Emmeline and Rosa both took actions for their rights because of different reasons. Personally, they went to school and were able to know what was equality. They both gained the support from their husband who had the same value towards rights as them. Historically, Emmeline was affected by the unfair treatments on voting to women in the Victorian Age, while Rosa was influenced by the long-time struggle the black people had experienced.
Second, the measures they took were different. After Emmeline established the Women's Social and Political Union (WSPU) in 1903, they adopted the militant methods to attract the attention of the press and society. For instance, they took advantage of the verbal aggression, stone throwing and hunger striking and arson. And later they even produced their newspapers for propaganda (Katherine E. Kelly, 2004, p331-350). However, Rosa chose another way. After she refused to give in, she was arrested. In jail, she just telephoned her husband. But actually that she did not act provided the African American community a legal chance to fight against the segregation without breaking the law (Lydia Bjornlund, 2012, p36).
They two used different strategies to achieve their targets. Although, Emmeline organized the activities using some violent methods, their newspaper did gather many females to join them and generated enormous publicity in Britain. On the contrary, Rosa seemed to do nothing in response to the arrest. Rosa made it more reasonable for African Americans to support her in the court and to ask for social justice.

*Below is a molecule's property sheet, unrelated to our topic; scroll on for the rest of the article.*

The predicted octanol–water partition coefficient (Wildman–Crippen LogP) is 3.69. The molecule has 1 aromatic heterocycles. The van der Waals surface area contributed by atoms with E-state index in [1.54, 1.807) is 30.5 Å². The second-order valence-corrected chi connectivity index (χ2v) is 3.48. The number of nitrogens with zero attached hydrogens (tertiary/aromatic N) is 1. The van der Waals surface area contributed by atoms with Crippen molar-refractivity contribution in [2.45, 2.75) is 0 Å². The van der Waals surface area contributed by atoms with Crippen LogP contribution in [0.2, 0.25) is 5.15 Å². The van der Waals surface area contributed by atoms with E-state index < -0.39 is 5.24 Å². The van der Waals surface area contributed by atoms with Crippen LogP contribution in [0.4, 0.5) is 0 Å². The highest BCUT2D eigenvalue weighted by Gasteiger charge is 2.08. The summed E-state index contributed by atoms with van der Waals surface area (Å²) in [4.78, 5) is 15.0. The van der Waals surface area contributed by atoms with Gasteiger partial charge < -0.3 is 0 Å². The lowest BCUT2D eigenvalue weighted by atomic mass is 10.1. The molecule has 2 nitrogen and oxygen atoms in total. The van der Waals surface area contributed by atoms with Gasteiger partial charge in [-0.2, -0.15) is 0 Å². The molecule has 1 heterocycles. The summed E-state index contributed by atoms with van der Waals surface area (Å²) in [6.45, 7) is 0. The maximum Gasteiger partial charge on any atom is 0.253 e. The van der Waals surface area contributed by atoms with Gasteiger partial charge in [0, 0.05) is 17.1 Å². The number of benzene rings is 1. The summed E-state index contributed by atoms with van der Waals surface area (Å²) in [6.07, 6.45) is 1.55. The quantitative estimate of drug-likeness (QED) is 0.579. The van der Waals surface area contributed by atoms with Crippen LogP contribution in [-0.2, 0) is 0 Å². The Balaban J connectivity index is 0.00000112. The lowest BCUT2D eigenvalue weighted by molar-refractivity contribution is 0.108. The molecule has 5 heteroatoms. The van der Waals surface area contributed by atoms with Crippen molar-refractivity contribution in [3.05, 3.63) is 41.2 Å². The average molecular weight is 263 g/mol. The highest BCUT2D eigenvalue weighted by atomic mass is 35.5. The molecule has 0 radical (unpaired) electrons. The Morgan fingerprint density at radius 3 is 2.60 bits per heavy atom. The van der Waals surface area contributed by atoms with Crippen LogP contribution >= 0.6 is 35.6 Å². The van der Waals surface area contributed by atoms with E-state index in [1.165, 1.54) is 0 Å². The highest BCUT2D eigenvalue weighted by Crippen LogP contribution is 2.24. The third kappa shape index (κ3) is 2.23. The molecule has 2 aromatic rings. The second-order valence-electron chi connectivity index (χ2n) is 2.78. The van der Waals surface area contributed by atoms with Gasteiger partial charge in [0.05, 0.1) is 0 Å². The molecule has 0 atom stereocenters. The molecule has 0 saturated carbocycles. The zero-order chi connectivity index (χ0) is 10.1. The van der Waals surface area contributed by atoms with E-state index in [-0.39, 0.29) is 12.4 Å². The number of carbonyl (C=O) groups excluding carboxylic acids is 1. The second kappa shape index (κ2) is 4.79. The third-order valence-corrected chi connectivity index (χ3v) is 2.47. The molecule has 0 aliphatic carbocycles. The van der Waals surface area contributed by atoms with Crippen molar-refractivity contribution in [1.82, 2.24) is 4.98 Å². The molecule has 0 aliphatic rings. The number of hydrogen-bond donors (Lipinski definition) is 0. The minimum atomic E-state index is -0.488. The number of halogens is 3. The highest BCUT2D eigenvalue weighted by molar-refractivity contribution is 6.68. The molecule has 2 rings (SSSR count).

Third, the effects of their efforts in two movements also differed. The WPSU Emmeline had founded organized the women successfully in the activities of the early suffragette movement. Besides, John C. Zacharis pointed out that the campaign WPSU led in England was reported in America, affecting the women laborers in major urban areas (John C. Zacharis, 1971, p199). For Rosa, she decided to defend her rights on the bus, serving as a good start for the fights of African Americans. In that way, Martin Luther King could rally the African Americans in Montgomery for the later bus boycotts.